Game to watch – Tottenham vs Arsenal
For the first time since February 2015, the north London derby takes place in the Premier League without either of the two clubs in the top four. That only makes the stakes higher than ever.
For Arsenal, a chance to right at least two wrongs. Arsene Wenger’s side must haul themselves into the top-four race to avoid this season going stale, but their biggest challenge on Saturday is to address a run of appalling away form that runs to just seven wins in 25 league matches.
Yet there is an argument that this might be the ideal game for Arsenal right now. The paradox of the local derby is that you enter enemy territory and yet the games often pan out as if they were played on neutral territory.
That’s particularly true at Wembley on Saturday. “We win at Wembley, right,” was Hector Bellerin’s social media message to new signing Alexandre Lacazette before the Community Shield, and so it proved. Arsenal have now won nine consecutive games at the stadium. That’s more than Tottenham have managed in their temporary home.
Having scored five last week and with a new attack that Tottenham’s opponent scouting will not necessarily be clued up on, Arsenal are right to feel bullish. It may well come too late to save this season, but for the first time in a while they at least have options and alternatives in attack.
Yet Spurs will hardly be fearful either. The only game they have lost in any competition since the end of November was at the home of the champions elect. They have won 13 of their last 16 home games and haven’t conceded at Wembley in over a month.
Furthermore, if Arsenal have new-found options in attack then so too does Mauricio Pochettino. The signing of Lucas Moura, return of Erik Lamela and recent excellence of Heung-min Son gives Pochettino decisions to make to start the game, but more importantly will leave him with at least a couple of game-changers on the bench. That’s something the Argentinean has been without for too long.
Most of all, the game just really matters. Arsenal are desperate to get back into the Champions League while Tottenham are desperate to stay there, but there will be space for a maximum of one of north London’s two Premier League teams. Saturday’s game could not be more tantalising.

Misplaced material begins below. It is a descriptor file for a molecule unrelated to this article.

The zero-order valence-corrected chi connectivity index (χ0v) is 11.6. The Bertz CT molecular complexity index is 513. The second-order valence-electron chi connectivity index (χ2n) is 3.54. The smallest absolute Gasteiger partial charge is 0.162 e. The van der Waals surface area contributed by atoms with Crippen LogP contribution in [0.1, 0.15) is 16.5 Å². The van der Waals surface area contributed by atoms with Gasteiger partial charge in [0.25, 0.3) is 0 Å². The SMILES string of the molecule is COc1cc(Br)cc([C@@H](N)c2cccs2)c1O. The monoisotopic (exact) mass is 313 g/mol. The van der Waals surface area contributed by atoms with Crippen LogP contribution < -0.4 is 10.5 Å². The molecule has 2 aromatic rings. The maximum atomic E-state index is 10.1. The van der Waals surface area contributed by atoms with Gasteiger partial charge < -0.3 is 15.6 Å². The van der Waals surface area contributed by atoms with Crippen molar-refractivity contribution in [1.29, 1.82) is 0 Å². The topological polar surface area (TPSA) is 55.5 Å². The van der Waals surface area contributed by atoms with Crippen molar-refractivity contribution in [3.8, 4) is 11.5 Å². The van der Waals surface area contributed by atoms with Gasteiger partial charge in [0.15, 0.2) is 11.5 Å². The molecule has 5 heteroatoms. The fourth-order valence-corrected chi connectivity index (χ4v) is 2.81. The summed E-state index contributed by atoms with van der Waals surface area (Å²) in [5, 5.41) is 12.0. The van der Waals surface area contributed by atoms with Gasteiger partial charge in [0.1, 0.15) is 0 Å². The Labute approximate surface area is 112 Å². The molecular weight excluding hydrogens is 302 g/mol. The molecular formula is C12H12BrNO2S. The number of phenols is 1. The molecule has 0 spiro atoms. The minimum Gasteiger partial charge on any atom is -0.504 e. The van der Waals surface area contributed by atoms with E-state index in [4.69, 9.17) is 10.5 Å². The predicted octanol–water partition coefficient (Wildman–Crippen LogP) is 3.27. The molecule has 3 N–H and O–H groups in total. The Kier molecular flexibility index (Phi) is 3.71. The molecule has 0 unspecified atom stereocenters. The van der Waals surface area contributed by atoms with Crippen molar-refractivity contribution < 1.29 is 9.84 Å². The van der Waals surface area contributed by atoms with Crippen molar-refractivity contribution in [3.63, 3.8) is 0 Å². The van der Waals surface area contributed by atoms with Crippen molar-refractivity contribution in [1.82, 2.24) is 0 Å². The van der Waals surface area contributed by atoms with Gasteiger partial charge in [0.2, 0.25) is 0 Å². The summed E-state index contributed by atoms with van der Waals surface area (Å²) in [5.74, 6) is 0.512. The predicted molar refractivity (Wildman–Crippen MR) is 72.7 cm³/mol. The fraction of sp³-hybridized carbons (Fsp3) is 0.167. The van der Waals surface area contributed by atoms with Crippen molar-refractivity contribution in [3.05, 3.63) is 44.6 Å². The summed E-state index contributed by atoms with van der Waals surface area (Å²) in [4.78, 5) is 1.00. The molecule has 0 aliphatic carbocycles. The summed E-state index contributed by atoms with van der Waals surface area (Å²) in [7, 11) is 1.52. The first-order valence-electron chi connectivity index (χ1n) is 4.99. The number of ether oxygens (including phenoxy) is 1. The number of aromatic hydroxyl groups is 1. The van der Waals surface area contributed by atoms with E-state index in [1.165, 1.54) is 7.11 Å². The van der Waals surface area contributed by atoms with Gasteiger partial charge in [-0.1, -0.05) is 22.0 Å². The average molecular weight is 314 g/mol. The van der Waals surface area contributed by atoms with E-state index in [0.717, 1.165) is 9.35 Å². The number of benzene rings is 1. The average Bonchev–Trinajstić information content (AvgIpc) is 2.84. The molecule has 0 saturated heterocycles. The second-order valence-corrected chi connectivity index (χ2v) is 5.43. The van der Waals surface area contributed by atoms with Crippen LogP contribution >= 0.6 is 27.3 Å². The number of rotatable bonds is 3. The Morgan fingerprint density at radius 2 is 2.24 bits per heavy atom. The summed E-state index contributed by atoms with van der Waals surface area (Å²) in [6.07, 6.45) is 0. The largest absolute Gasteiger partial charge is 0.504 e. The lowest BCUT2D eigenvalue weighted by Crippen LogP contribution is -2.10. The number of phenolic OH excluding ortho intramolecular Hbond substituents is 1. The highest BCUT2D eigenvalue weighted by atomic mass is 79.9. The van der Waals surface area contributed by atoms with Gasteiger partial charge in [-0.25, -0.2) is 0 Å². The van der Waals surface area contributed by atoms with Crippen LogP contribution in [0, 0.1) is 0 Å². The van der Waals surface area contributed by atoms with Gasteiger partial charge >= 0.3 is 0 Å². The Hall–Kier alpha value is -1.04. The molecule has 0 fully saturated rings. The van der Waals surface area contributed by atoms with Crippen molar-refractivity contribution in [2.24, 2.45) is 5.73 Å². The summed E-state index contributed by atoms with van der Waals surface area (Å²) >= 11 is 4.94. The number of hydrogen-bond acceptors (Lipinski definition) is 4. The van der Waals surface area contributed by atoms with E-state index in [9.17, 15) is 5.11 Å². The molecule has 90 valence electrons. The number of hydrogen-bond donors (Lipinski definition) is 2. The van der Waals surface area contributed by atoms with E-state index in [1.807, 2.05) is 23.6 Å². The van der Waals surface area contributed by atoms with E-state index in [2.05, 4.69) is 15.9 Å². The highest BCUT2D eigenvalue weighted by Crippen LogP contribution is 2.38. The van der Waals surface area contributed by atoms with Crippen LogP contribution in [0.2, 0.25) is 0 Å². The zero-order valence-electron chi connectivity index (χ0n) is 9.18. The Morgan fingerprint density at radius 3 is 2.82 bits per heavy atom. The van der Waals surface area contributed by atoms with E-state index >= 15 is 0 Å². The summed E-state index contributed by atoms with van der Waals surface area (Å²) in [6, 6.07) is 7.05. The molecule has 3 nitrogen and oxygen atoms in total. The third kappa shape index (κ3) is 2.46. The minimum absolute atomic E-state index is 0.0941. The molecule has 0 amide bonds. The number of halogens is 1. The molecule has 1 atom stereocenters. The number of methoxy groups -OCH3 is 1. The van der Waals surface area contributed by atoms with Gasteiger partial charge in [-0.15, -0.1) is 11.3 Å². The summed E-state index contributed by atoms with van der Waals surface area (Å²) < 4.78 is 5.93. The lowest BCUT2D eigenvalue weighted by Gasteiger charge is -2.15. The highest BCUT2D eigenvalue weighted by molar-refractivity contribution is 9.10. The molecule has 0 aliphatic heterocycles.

Player to watch – Virgil van Dijk
“Everybody can say what they want, but I am working hard every day and I am getting back to where I need to be with the help of everyone here,” said Van Dijk in an interview with the Times this week. “I am just doing my thing. No one is going to look at the good things that you do. Everybody is going to watch the bad things and that is how it is.”
In a way, Van Dijk is spot on. The central defender has not played much football over the last year, and is acclimatising to a new team halfway through the season. None of that is easy, and all of it makes rustiness virtually inevitable.
And yet Van Dijk should not be surprised. Having pushed for a move to an elite club, he must know what comes with that. If the positive spin is greater financial reward and playing on higher-profile stages, the flipside is that patience is lower and your performances are judged more harshly and under a brighter spotlight. You don’t get one without the other.
Van Dijk goes back to St Mary’s on Sunday and can expect a frosty reception. Nobody imagined he would arrive at Liverpool in his best form, but that won’t make Van Dijk immune from criticism. When you raise your head above the parapet, expect flying bullets. Now would be the perfect time for an assured Premier League performance and clean sheet.
Manager to watch – Sam Allardyce
Well isn’t this going swimmingly well? You have to hand it to Allardyce, a man so confident of taking teams away from danger that he’s prepared to do it twice in half a season at Everton.
It isn’t just that results and performances have turned south so quickly that you strongly suspect that Everton’s players are not enjoying the Allardyce Experience, but that everything we feared about this marriage of inconvenience is being proven true. A short-term manager at a club with a long-term ethos looks like precisely that. Allardyce is not prepared to change his spots and Everton shouldn’t have to.
You might mock Everton supporters for wanting things a certain way, like their club giving young players a chance and approaching matches with actual intent. You might even label it arrogant. But when your club hasn’t won a trophy since 1995 and has a range of only 14 league positions (4th – 17th) in the last 31 years, fulfillment can be hard to come by. So why shouldn’t they yearn for a club that they can be proud of?
Allardyce might not give two hoots (and can take his pay-off in the summer in any case should he leave), but there is a growing majority at Goodison who believe their club is going backwards, not forwards. That’s as much the fault of Farhad Moshiri and his transfer scattergun as it is Allardyce, but Everton are less reliant on the latter and he is easier to change.